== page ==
Insiders Guide to Tipping
Execute the correct tipping custom in a new country can be an etiquette minefield that can pose possible problems--especially when you don't know the local language. Here are five tips to help avoid any sort of awkward situation and be on point.
Be suspicious about what’s on your bill. When it comes to tipping it often pays off to be suspicious about what’s on your bill. You don't know what's included if you can’t speak or read the language. Get some advice from the hotel staff about what is commonly loaded on the bill.
Follow the local lead on tipping. If no one does, then don’t. (I get it, it can be weird not tipping.)If tipping requires paying more on top of than you would at home than not doing so much might place you in an extremely awkward position.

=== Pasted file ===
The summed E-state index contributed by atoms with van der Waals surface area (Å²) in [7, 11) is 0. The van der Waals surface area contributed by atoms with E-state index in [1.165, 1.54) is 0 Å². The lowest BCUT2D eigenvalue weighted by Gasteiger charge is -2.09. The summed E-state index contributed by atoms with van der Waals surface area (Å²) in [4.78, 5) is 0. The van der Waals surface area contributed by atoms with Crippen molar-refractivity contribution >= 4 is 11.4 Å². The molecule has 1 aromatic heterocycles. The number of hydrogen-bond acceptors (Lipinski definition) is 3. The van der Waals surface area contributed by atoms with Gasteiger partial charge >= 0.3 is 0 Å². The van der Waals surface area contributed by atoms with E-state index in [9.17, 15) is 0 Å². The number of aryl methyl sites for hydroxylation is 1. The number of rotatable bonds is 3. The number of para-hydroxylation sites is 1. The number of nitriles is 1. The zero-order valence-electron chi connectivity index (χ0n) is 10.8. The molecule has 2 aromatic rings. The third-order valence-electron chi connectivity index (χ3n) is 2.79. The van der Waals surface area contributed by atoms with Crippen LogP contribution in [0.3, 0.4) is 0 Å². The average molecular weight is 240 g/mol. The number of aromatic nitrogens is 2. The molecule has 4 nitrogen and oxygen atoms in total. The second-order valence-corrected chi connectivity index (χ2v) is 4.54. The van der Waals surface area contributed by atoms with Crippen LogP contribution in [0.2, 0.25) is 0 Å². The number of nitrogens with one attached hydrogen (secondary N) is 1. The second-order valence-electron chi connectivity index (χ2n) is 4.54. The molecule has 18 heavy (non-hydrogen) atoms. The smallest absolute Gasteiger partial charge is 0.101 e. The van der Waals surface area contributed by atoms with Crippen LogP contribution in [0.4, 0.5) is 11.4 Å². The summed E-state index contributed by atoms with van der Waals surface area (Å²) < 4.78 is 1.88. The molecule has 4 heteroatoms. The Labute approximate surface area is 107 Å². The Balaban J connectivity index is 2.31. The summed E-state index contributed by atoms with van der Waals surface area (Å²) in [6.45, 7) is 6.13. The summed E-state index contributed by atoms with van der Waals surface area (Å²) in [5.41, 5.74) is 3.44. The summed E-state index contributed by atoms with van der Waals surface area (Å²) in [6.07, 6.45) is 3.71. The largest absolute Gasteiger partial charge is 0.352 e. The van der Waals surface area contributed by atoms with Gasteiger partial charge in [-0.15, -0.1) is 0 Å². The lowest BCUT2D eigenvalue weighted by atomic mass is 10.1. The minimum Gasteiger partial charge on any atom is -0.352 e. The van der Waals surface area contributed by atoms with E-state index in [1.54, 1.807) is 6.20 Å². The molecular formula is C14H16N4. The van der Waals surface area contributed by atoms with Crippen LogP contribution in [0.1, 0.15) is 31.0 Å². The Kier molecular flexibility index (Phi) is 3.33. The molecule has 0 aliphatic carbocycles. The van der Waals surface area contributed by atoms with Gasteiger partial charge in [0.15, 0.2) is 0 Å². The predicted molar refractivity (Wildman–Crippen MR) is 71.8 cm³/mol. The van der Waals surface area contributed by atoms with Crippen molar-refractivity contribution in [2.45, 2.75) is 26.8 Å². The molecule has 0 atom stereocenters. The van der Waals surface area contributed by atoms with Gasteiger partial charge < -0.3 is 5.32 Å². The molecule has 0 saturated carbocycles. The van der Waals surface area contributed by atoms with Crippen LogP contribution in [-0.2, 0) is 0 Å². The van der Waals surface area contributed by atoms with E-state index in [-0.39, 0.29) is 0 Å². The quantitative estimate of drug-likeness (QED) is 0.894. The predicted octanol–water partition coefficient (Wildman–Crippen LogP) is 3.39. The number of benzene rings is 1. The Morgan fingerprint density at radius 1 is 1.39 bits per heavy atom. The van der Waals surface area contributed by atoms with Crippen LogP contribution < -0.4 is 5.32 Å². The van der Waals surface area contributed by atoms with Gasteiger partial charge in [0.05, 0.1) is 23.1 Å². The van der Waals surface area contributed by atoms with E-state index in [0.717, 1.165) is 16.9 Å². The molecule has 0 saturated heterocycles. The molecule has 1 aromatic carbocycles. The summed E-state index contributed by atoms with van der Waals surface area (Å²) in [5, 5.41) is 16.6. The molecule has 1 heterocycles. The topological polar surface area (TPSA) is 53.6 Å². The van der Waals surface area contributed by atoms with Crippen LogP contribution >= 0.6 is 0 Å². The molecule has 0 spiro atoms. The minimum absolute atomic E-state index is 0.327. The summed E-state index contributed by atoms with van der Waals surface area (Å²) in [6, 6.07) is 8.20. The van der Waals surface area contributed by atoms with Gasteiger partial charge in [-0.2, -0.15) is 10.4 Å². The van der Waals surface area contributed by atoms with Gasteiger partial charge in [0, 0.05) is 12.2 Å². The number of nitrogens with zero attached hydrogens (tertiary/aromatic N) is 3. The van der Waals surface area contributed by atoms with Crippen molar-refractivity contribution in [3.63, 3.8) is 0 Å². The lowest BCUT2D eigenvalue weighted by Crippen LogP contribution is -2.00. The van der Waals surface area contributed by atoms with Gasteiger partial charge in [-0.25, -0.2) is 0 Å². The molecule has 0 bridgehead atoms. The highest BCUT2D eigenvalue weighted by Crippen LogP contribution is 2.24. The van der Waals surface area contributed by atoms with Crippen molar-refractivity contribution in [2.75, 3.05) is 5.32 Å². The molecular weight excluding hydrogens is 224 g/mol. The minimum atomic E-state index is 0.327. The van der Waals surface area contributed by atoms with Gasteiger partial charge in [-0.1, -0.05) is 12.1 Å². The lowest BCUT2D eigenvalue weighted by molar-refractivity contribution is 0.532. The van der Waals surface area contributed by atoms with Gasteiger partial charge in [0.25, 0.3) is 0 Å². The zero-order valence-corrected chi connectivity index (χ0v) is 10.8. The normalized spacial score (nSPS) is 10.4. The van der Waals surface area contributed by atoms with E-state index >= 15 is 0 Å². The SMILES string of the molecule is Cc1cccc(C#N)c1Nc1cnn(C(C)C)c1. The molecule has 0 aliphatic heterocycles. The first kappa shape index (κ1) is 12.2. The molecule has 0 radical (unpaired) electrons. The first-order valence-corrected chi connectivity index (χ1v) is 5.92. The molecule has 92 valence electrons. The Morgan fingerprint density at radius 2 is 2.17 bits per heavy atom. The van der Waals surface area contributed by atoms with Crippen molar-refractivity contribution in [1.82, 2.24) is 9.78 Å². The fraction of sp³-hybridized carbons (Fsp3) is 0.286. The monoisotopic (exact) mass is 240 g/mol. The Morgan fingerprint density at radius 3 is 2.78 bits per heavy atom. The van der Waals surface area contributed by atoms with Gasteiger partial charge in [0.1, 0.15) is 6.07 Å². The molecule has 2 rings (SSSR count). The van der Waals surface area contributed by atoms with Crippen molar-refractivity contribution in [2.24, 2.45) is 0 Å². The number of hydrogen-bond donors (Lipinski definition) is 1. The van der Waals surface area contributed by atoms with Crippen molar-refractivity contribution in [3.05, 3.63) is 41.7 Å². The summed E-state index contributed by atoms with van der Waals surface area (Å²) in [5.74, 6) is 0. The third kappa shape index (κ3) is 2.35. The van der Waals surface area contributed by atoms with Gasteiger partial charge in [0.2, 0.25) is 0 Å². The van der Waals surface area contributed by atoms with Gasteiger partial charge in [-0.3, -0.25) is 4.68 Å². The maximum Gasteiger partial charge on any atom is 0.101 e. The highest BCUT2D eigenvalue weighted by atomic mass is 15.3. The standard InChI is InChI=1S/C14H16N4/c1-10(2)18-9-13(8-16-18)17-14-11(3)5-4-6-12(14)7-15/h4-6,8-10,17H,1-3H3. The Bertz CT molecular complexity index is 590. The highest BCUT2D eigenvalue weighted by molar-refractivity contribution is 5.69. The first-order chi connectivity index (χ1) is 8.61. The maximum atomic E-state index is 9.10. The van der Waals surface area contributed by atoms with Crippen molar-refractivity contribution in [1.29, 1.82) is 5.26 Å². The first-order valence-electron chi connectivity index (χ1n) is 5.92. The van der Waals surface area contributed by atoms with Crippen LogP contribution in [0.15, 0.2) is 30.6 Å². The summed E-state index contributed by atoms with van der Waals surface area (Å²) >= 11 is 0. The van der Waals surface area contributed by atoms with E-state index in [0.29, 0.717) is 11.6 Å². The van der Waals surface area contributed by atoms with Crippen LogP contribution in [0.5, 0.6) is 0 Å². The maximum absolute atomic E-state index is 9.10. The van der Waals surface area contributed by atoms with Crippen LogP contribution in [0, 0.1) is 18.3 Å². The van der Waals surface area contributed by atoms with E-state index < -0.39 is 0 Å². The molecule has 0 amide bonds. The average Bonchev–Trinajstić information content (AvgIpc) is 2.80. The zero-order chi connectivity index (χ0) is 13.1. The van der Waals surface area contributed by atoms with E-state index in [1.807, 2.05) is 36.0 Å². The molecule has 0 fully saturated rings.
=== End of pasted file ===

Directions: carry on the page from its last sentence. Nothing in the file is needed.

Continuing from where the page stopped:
Don't over tip. American’s often over tip in foreign countries. Being an overly generous tipper can have unintended consequences, especially for travelers who come after you. They might be expected to follow your lead.
Have a stash of low-denomination bills ready for doormen, porters, and taxi drivers. Think of it as being part of the price, rather than an optional extra.
Find out from an independent source of truth for how much to tip. If someone has no vested interest in recommending you to tip, then you're more likely to get accurate information.
Want to see a full interactive map? View it here.
Enjoy this post? Let us know in the comments or by sharing it with the social media links! We’d love to keep giving you travel tips so feel free to subscribe by e-mail. Don’t forget you can follow Ramblist on facebook, twitter, instagram & bloglovin‘.